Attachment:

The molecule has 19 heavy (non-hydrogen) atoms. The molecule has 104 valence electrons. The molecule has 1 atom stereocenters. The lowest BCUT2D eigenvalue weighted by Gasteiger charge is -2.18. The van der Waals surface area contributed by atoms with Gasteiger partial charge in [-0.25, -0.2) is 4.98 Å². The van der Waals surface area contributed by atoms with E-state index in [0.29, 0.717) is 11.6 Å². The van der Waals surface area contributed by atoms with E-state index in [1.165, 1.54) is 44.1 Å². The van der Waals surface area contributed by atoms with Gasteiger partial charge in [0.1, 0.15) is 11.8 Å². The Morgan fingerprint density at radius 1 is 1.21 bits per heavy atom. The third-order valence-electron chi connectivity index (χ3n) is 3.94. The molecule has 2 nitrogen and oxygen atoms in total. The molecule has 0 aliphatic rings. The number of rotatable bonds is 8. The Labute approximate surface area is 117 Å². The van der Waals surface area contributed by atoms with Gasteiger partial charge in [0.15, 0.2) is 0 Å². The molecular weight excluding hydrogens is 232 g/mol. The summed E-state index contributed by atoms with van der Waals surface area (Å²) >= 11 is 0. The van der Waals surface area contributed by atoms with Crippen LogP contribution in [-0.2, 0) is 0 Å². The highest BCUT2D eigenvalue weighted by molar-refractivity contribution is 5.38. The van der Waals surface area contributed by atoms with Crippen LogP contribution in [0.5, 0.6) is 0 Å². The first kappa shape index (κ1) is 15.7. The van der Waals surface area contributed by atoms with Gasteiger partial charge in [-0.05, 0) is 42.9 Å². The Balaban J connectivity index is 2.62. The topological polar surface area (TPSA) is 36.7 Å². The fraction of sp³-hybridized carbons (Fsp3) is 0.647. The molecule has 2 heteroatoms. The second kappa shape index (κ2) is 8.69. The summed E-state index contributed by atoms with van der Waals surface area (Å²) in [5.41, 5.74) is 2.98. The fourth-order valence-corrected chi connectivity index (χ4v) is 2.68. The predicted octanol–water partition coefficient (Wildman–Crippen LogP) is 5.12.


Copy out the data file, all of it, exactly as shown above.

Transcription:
The molecule has 19 heavy (non-hydrogen) atoms. The molecule has 104 valence electrons. The molecule has 1 atom stereocenters. The lowest BCUT2D eigenvalue weighted by Gasteiger charge is -2.18. The van der Waals surface area contributed by atoms with Gasteiger partial charge in [-0.25, -0.2) is 4.98 Å². The van der Waals surface area contributed by atoms with E-state index in [0.29, 0.717) is 11.6 Å². The van der Waals surface area contributed by atoms with E-state index in [1.165, 1.54) is 44.1 Å². The van der Waals surface area contributed by atoms with Gasteiger partial charge in [0.1, 0.15) is 11.8 Å². The Morgan fingerprint density at radius 1 is 1.21 bits per heavy atom. The third-order valence-electron chi connectivity index (χ3n) is 3.94. The molecule has 2 nitrogen and oxygen atoms in total. The molecule has 0 aliphatic rings. The number of rotatable bonds is 8. The Labute approximate surface area is 117 Å². The van der Waals surface area contributed by atoms with Gasteiger partial charge in [0.15, 0.2) is 0 Å². The molecular weight excluding hydrogens is 232 g/mol. The summed E-state index contributed by atoms with van der Waals surface area (Å²) >= 11 is 0. The van der Waals surface area contributed by atoms with Crippen LogP contribution in [-0.2, 0) is 0 Å². The highest BCUT2D eigenvalue weighted by molar-refractivity contribution is 5.38. The van der Waals surface area contributed by atoms with Crippen LogP contribution in [0.5, 0.6) is 0 Å². The first kappa shape index (κ1) is 15.7. The van der Waals surface area contributed by atoms with Gasteiger partial charge in [-0.05, 0) is 42.9 Å². The Balaban J connectivity index is 2.62. The topological polar surface area (TPSA) is 36.7 Å². The fraction of sp³-hybridized carbons (Fsp3) is 0.647. The molecule has 2 heteroatoms. The second kappa shape index (κ2) is 8.69. The summed E-state index contributed by atoms with van der Waals surface area (Å²) in [5.41, 5.74) is 2.98. The fourth-order valence-corrected chi connectivity index (χ4v) is 2.68. The predicted octanol–water partition coefficient (Wildman–Crippen LogP) is 5.12.